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but only gets three hours rehearsal for the opening ceremony, a completely different type of production. For the London Games, he intends to avoid this by putting a dedicated mixer in for the opening and closing ceremonies.

“Despite sending a perfect mix

downstream, [broadcasters] can still mess it up,” added Kennedy, especially when dealing with a 5.1 mix. “We don’t have control over what broadcasters do with it,” agreed Hardesty, who mentioned phase problems that NBC had with one event he worked on, which is why “we need more control of the broadcast.” “But, there is nothing we can do to

control it, if presenters want to talk over the beautiful bits,” added Kennedy. However, one-off events like the

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Olympics are produced under such pressure, with unbreakable deadlines, that “people with a TV background are best,” said Ric Birch, founder of Spectak Productions, as they are more used to such deadlines than theatre or movie people.

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problems of using an open-air stadium — that of having no top frame for the presentation — and allowed the rapid deployment of various structures. Half an hour before the closing musical

performance in Delhi, there was no music. Willsallen had to find and download the music from the internet. “We went to air with a 40-minute MP3,” he said.

Projection room

Doha used 55,000 LED lights in amongst the audience to extend the projected images that were used to create backgrounds for performers and generate virtual sets. The LEDs were great for wide shots of the stadium. “It required very complicated video mapping, but the result was superb,” said Cyril Meusy, DAE Global, who was the AV Content Producer for the Opening Ceremony. Projectors are becoming much more

widely used at events, but can cause problems for broadcasters. “When using projection it’s a challenge to create a

“Despite sending a perfect mix downstream, [broadcasters] can still mess it up. We don’t have control over what broadcasters do with it”

“There’s a relatively small number of people in the world who do these events,” said Hardesty. But this familiarity with each other “helps to solve problems faster,” added Willsallen.

Overcoming crises “Ceremonies begin as dreams and adapt to the reality of physics and finances,” according to Birch, who has worked on Olympic opening ceremonies since Los Angeles in 1984 and will be in charge of the Olympics and Paralympics for Rio 2016. Coming up with something original that

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displays local culture and is spectacular enough to hold viewers attention is the dream of every organiser. This means that lots of ideas have to be developed for each event, many of which aren’t used or, as in the case of the Barcelona Olympics, fall apart (in that case a set of five rings, which would have held the lighting rigging above the stage, collapsed four-and-a-half weeks before the Games started, requiring a radical re-think). Huge problems bedeviled the Commonwealth Games in Delhi in 2010, notably corruption (trials of several organisers, including a government minister, are pending), unfinished facilities, and ill health (four of Birch’s 12-strong team went down with Dengue fever, which also hit many of the cast, one of whom died). Willsallen added that a contractor also managed to destroy one third of the lighting system a month before the Delhi Games. However, the opening ceremony was still a technical and creative success. The use of an aerostat (the world’s largest) as the centrepiece helped address one of the April 2012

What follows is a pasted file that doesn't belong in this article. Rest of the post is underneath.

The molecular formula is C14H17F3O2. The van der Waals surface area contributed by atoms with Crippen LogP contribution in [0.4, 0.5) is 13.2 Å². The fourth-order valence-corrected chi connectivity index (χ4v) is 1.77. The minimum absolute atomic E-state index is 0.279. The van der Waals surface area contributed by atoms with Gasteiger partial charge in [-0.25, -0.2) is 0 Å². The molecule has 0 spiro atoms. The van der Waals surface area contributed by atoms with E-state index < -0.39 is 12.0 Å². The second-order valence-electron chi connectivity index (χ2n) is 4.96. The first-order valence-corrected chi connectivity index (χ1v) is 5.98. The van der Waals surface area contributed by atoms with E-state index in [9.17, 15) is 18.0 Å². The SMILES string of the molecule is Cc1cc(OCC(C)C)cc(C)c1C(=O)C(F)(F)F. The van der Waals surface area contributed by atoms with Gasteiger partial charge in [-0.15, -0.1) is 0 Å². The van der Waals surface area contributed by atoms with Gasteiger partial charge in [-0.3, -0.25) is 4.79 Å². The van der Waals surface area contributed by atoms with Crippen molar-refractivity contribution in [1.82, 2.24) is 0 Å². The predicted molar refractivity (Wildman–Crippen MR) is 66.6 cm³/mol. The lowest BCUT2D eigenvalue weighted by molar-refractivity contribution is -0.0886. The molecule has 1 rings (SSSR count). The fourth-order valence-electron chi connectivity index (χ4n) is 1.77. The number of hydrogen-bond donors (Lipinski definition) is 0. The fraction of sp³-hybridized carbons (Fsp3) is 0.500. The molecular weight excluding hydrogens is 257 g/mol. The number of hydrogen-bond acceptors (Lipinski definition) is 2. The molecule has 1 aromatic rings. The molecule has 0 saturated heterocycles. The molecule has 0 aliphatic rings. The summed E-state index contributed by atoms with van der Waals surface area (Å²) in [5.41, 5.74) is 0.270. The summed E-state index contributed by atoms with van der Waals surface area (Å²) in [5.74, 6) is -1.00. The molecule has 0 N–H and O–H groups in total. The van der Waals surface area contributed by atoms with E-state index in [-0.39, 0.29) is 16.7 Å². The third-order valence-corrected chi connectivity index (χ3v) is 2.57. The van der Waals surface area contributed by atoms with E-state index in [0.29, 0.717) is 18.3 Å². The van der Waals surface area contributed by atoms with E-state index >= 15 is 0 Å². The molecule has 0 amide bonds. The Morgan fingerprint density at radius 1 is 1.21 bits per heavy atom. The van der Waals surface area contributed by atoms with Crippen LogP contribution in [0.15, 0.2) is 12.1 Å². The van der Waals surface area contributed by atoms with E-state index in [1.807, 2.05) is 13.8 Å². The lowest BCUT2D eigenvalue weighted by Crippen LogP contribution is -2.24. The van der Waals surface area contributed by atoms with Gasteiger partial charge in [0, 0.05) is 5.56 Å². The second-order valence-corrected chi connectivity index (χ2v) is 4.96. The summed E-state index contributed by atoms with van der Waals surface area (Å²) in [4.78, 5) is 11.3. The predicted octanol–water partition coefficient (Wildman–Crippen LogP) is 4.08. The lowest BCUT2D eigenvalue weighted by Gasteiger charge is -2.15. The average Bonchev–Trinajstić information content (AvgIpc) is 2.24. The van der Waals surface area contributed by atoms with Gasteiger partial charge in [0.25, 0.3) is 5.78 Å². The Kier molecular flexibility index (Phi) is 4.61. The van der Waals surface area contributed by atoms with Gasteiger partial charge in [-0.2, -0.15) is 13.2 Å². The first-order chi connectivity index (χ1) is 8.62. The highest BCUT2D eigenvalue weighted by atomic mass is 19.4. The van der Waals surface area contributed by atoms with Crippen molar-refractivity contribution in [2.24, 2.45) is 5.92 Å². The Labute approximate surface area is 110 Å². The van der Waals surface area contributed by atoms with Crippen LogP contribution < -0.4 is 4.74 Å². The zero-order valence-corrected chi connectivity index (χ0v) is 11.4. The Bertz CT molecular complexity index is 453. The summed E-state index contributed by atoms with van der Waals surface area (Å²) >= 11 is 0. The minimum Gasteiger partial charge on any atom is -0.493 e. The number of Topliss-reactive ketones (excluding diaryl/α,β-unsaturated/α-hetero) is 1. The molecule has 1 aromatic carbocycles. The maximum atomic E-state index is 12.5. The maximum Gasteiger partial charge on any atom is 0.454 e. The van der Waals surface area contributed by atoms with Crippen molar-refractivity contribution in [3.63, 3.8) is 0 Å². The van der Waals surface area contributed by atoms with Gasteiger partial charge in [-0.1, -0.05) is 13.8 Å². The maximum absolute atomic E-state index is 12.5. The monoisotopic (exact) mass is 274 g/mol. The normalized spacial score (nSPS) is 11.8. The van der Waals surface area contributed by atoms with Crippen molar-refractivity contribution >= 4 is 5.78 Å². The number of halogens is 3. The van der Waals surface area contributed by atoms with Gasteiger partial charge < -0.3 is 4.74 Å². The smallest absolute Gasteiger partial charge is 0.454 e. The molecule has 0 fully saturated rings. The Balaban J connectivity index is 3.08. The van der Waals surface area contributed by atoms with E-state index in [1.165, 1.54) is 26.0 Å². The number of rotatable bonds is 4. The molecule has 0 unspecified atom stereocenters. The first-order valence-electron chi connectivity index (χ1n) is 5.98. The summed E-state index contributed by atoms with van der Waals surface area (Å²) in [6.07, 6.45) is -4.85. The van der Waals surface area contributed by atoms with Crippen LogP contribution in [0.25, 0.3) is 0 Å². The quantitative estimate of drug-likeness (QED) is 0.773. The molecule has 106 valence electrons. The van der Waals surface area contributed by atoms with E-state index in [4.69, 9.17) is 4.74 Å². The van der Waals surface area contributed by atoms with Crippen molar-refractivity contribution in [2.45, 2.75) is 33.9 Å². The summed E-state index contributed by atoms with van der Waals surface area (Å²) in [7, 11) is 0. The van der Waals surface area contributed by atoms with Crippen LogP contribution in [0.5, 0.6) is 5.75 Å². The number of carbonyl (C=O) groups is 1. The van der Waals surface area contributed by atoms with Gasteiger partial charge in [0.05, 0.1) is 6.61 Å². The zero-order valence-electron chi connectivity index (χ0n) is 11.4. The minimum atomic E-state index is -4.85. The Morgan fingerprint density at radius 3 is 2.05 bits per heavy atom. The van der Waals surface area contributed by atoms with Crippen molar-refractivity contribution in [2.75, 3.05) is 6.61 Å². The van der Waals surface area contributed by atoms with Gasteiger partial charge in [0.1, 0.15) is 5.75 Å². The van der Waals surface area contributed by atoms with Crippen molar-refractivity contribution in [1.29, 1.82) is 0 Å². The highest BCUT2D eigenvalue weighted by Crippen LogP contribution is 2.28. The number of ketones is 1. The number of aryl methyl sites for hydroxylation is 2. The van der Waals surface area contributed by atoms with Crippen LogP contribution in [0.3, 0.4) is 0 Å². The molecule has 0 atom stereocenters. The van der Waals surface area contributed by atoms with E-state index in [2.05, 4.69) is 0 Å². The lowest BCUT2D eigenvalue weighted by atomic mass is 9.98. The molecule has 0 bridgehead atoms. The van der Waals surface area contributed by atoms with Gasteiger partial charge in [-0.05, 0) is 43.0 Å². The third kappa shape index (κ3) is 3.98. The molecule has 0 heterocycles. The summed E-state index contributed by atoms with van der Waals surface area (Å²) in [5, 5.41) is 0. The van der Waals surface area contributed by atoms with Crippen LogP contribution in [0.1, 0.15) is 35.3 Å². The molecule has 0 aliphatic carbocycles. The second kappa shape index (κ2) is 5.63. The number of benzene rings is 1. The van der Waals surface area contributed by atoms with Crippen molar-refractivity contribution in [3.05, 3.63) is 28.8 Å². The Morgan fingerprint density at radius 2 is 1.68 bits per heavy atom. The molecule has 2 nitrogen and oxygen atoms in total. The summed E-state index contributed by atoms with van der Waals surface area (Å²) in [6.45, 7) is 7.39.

Chris Kennedy, Norwest Productions

broadcast picture,” said Lighting Designer Durham Marenghi, who designed the lighting for the 2006 Winter Olympics. For sports coverage, broadcast cameras

typically have about 2,000 Lux of light, but a projection system, such as that used for the Vancouver Winter Olympics in 2010 may only emit 125 to 150 Lux, below the level cameras need to capture images of fine detail and good depth of field. For wide shots, Marenghi will usually bring the faders on the other lighting down so the projection stands out more, but for close ups he’ll go up to 300 Lux so the cameras can see the expression on the faces. One of the most sophisticated uses of

projection yet was for the recent Arab Games in Doha, where ETC Paris used banks of projectors on either side of the stadium, to give 300 Lux in total, explained its Marketing Manager Patrice Bouqueniaux. Where performers cast shadows on the projected sand or other images, there was just enough detail from the other direction for the cameras to pick up, making it much more realistic than the usual black holes you’d be left with if the projection was only from one side. To cover the stadium floor completely, more than 12 projectors overlapped in the same area of the stage, so sharpness was very important. “You always have to take into account

what will be seen by the live audience and what will be seen on television,” added Bouqueniaux. “The audience will always have a much better view than anyone else, because your eyes will adapt, but the camera will need some depth of field so as not to have to continually work the focus; but TV cameras are getting more sensitive.”

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